7. Trouble Getting Pregnant
Hormonal imbalance causes the uterine lining to become thinner, making it difficult for women to get pregnant. Additionally, since low estrogen levels can prevent ovulation, women suffering from hormonal imbalance have trouble getting pregnant since there is no egg for sperm to fertilize.
8. Frequent Headaches
Generally, women are more vulnerable to headaches than men. Although medical experts are not yet sure of the cause behind this difference, some believe low estrogen is responsible. According to health self-reports, many women report they experience regular headaches or severe migraines right before their periods start. Interestingly, estrogen levels are lowest during this time of the menstruation cycle.
9. Dry Eyes
Estrogen also plays a key role in the production of tears. Therefore, dry eyes are a possible symptom of hormonal imbalance.
10. Erectile Dysfunction
As a primary sex hormone, testosterone regulates your erection and stimulates your sex drive. Men who suffer from low testosterone have trouble getting and maintaining an erection that is firm enough for satisfactory sex. They are also less likely to experience fewer if any spontaneous erections, especially those that occur during sleep or early in the morning.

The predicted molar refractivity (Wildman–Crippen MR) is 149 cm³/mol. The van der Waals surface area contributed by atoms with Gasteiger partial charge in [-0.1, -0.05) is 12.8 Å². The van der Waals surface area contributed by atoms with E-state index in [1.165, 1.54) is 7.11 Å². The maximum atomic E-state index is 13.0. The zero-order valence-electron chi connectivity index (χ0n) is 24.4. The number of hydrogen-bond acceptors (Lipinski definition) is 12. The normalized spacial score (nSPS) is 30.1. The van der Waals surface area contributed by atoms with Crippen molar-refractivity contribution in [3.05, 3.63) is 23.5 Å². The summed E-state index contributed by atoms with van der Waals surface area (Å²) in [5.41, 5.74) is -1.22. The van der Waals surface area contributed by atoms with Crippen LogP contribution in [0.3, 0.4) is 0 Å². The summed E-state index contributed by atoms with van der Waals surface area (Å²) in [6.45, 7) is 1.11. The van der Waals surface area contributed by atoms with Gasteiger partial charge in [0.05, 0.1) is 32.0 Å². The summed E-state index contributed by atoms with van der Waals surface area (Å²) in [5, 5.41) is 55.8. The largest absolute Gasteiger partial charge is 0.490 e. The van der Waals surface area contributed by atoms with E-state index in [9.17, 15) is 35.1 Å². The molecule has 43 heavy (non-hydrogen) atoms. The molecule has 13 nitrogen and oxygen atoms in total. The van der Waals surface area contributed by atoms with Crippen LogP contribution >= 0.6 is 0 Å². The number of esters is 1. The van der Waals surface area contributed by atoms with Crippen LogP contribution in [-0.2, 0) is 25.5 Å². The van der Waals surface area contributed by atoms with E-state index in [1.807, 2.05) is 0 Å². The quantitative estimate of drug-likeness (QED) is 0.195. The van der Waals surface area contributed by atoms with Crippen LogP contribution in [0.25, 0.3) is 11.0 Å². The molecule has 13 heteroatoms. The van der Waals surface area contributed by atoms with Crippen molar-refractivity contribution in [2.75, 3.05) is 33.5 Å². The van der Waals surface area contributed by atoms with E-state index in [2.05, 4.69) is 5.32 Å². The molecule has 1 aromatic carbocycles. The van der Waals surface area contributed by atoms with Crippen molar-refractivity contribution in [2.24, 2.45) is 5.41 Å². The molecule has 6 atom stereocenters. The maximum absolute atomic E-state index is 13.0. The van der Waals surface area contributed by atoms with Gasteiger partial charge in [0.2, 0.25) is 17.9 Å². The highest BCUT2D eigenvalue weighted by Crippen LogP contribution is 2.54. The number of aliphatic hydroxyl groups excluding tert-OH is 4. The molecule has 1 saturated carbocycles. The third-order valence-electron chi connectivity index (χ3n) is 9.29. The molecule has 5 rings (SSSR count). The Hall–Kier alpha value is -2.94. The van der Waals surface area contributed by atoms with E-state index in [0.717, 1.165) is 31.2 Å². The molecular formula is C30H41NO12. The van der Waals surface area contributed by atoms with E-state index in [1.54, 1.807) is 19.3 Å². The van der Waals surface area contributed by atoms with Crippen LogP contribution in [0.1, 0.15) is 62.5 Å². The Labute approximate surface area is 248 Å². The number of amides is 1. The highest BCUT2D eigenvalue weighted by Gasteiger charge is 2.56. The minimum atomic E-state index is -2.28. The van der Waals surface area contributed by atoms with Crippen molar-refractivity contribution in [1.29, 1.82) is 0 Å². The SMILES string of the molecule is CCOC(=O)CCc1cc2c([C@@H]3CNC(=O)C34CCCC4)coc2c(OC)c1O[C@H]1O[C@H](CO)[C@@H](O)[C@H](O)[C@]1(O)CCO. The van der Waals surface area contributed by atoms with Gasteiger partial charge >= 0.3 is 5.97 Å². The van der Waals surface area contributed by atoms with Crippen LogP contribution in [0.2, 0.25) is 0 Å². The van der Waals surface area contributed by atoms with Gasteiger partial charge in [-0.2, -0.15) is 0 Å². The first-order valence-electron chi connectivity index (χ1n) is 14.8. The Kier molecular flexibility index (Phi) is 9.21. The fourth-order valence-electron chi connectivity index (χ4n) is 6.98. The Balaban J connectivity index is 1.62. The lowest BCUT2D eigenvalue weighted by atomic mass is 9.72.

11. Reduced Muscle Mass
Testosterone is responsible for the development of some physical characteristics in men. For example, it helps in the growth and development of muscles. Therefore, when testosterone levels drop, men are likely to notice a significant reduction in their muscle mass. Fortunately, there is no evidence that reduced muscle mass affects strength and function.
12. Hair Loss
Although balding is a natural process that comes with age, men with low testosterone levels are likely to get there faster. Testosterone plays a vital role in hair production and growth. Therefore, lower-than-normal levels can lead to body and facial hair loss.
13. Increased Body Fat